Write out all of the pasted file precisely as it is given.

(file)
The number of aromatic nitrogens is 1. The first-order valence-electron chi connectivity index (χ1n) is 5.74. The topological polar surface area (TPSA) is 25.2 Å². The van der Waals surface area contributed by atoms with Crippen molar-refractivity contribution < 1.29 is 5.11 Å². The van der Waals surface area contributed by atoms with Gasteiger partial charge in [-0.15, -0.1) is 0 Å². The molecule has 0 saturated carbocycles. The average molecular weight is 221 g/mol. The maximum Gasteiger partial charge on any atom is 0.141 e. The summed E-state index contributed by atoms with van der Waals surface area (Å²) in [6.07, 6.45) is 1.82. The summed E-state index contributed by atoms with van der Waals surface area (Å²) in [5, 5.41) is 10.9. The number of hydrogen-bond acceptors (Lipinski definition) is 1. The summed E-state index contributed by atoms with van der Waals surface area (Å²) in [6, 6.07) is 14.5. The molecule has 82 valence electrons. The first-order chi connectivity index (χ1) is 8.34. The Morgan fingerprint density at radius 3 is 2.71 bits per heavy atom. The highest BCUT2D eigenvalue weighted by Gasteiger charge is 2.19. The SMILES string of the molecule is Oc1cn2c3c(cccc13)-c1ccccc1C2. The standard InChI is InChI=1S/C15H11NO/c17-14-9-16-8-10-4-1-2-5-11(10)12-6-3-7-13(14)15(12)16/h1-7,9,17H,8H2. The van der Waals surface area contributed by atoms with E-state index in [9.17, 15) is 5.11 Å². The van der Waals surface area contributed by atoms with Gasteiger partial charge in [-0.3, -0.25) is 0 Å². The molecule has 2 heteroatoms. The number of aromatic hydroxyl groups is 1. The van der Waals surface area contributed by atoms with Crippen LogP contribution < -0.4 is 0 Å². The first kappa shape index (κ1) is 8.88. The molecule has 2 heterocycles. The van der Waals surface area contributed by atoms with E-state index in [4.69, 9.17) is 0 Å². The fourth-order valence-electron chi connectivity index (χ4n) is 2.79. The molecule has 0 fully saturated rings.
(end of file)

The number of aromatic nitrogens is 1. The first-order valence-electron chi connectivity index (χ1n) is 5.74. The topological polar surface area (TPSA) is 25.2 Å². The van der Waals surface area contributed by atoms with Crippen molar-refractivity contribution < 1.29 is 5.11 Å². The van der Waals surface area contributed by atoms with Gasteiger partial charge in [-0.15, -0.1) is 0 Å². The molecule has 0 saturated carbocycles. The average molecular weight is 221 g/mol. The maximum Gasteiger partial charge on any atom is 0.141 e. The summed E-state index contributed by atoms with van der Waals surface area (Å²) in [6.07, 6.45) is 1.82. The summed E-state index contributed by atoms with van der Waals surface area (Å²) in [5, 5.41) is 10.9. The number of hydrogen-bond acceptors (Lipinski definition) is 1. The summed E-state index contributed by atoms with van der Waals surface area (Å²) in [6, 6.07) is 14.5. The molecule has 82 valence electrons. The first-order chi connectivity index (χ1) is 8.34. The Morgan fingerprint density at radius 3 is 2.71 bits per heavy atom. The highest BCUT2D eigenvalue weighted by Gasteiger charge is 2.19. The SMILES string of the molecule is Oc1cn2c3c(cccc13)-c1ccccc1C2. The standard InChI is InChI=1S/C15H11NO/c17-14-9-16-8-10-4-1-2-5-11(10)12-6-3-7-13(14)15(12)16/h1-7,9,17H,8H2. The van der Waals surface area contributed by atoms with E-state index in [9.17, 15) is 5.11 Å². The van der Waals surface area contributed by atoms with Gasteiger partial charge in [-0.3, -0.25) is 0 Å². The molecule has 2 heteroatoms. The number of aromatic hydroxyl groups is 1. The van der Waals surface area contributed by atoms with Crippen LogP contribution < -0.4 is 0 Å². The first kappa shape index (κ1) is 8.88. The molecule has 2 heterocycles. The van der Waals surface area contributed by atoms with E-state index in [4.69, 9.17) is 0 Å². The fourth-order valence-electron chi connectivity index (χ4n) is 2.79. The molecule has 0 fully saturated rings.